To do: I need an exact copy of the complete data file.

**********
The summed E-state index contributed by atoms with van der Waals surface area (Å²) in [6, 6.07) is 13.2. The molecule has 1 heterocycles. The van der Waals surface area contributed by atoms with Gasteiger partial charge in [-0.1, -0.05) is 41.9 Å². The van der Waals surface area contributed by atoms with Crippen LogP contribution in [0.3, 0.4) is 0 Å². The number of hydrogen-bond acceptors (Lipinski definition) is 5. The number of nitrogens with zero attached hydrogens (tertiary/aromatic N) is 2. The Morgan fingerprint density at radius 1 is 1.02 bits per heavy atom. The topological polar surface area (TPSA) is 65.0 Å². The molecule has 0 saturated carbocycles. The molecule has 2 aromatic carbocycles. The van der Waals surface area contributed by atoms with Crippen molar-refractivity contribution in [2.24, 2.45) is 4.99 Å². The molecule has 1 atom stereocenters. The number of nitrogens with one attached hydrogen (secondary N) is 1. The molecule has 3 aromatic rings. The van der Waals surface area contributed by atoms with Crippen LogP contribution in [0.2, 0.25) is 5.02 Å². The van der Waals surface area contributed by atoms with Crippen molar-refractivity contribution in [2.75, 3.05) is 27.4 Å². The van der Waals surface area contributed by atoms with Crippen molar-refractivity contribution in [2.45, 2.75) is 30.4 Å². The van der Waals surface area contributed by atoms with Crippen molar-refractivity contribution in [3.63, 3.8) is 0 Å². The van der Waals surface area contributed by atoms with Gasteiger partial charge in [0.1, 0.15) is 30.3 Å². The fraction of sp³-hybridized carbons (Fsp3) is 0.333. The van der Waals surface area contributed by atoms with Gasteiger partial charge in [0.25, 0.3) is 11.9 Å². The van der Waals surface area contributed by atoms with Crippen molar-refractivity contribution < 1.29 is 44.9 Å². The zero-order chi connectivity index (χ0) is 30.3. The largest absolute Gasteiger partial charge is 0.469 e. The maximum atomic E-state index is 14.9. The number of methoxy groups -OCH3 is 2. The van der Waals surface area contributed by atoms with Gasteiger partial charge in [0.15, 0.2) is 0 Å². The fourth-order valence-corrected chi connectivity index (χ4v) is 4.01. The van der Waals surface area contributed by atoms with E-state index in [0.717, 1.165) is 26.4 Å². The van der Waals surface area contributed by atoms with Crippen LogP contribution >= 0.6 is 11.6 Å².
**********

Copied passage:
The summed E-state index contributed by atoms with van der Waals surface area (Å²) in [6, 6.07) is 13.2. The molecule has 1 heterocycles. The van der Waals surface area contributed by atoms with Gasteiger partial charge in [-0.1, -0.05) is 41.9 Å². The van der Waals surface area contributed by atoms with Crippen LogP contribution in [0.3, 0.4) is 0 Å². The number of hydrogen-bond acceptors (Lipinski definition) is 5. The number of nitrogens with zero attached hydrogens (tertiary/aromatic N) is 2. The Morgan fingerprint density at radius 1 is 1.02 bits per heavy atom. The topological polar surface area (TPSA) is 65.0 Å². The molecule has 0 saturated carbocycles. The molecule has 2 aromatic carbocycles. The van der Waals surface area contributed by atoms with Crippen molar-refractivity contribution in [2.24, 2.45) is 4.99 Å². The molecule has 1 atom stereocenters. The number of nitrogens with one attached hydrogen (secondary N) is 1. The molecule has 3 aromatic rings. The van der Waals surface area contributed by atoms with Crippen LogP contribution in [0.2, 0.25) is 5.02 Å². The van der Waals surface area contributed by atoms with Crippen molar-refractivity contribution in [2.75, 3.05) is 27.4 Å². The van der Waals surface area contributed by atoms with Crippen molar-refractivity contribution in [2.45, 2.75) is 30.4 Å². The van der Waals surface area contributed by atoms with Crippen molar-refractivity contribution in [3.63, 3.8) is 0 Å². The van der Waals surface area contributed by atoms with Gasteiger partial charge in [0.1, 0.15) is 30.3 Å². The fraction of sp³-hybridized carbons (Fsp3) is 0.333. The van der Waals surface area contributed by atoms with Gasteiger partial charge in [0.25, 0.3) is 11.9 Å². The van der Waals surface area contributed by atoms with Crippen molar-refractivity contribution < 1.29 is 44.9 Å². The zero-order chi connectivity index (χ0) is 30.3. The largest absolute Gasteiger partial charge is 0.469 e. The maximum atomic E-state index is 14.9. The number of methoxy groups -OCH3 is 2. The van der Waals surface area contributed by atoms with Gasteiger partial charge in [0.15, 0.2) is 0 Å². The fourth-order valence-corrected chi connectivity index (χ4v) is 4.01. The van der Waals surface area contributed by atoms with E-state index in [0.717, 1.165) is 26.4 Å². The van der Waals surface area contributed by atoms with Crippen LogP contribution >= 0.6 is 11.6 Å².